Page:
Shropshire sheep are medium in size with a black face and legs with a dense white fleece growing up over the forehead. Black ear protruding from the side of the head give the breed an alert appearance.

The breed was developed in the 19th century by crossing various local breeds in the Shropshire and North Staffordshire area, including the small, black-faced Long Mynd and the sheep of Morfe Common. The Shropshire Sheep Breeders Association was established in 1882 and is claimed to be the oldest in the UK.

From an early stage in the history of the breed, Shropshires were exported to North America and the colonies. In more recent years, the breed has established a new European profile in Austria, Belgium, Denmark, France, Germany, Ireland and Switzerland – as well as having various breed enthusiasts throughout the UK.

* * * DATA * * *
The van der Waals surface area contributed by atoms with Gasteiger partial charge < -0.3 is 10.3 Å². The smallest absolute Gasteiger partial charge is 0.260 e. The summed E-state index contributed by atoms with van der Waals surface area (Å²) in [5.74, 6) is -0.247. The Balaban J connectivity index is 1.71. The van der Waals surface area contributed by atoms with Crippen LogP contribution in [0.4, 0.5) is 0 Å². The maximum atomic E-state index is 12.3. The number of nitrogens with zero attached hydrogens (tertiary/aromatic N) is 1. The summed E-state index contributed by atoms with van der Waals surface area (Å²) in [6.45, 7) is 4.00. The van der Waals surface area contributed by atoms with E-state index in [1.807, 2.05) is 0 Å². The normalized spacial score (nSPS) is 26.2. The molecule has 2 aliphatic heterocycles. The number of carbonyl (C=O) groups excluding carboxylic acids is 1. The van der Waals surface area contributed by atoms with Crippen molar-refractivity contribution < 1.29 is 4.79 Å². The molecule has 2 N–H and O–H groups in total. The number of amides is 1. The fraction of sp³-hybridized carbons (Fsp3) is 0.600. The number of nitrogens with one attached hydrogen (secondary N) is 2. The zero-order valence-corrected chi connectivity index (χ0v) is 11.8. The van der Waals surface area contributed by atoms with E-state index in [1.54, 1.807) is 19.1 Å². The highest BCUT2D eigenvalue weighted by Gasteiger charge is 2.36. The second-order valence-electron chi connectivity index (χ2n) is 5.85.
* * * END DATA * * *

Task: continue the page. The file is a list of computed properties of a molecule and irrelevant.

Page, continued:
A lowland breed but with the ability to also thrive on more extreme terrain in high rainfall areas. Shropshire females with good mothering abilities can lamb early (before Christmas) to produce strong, high quality lambs for the food chain.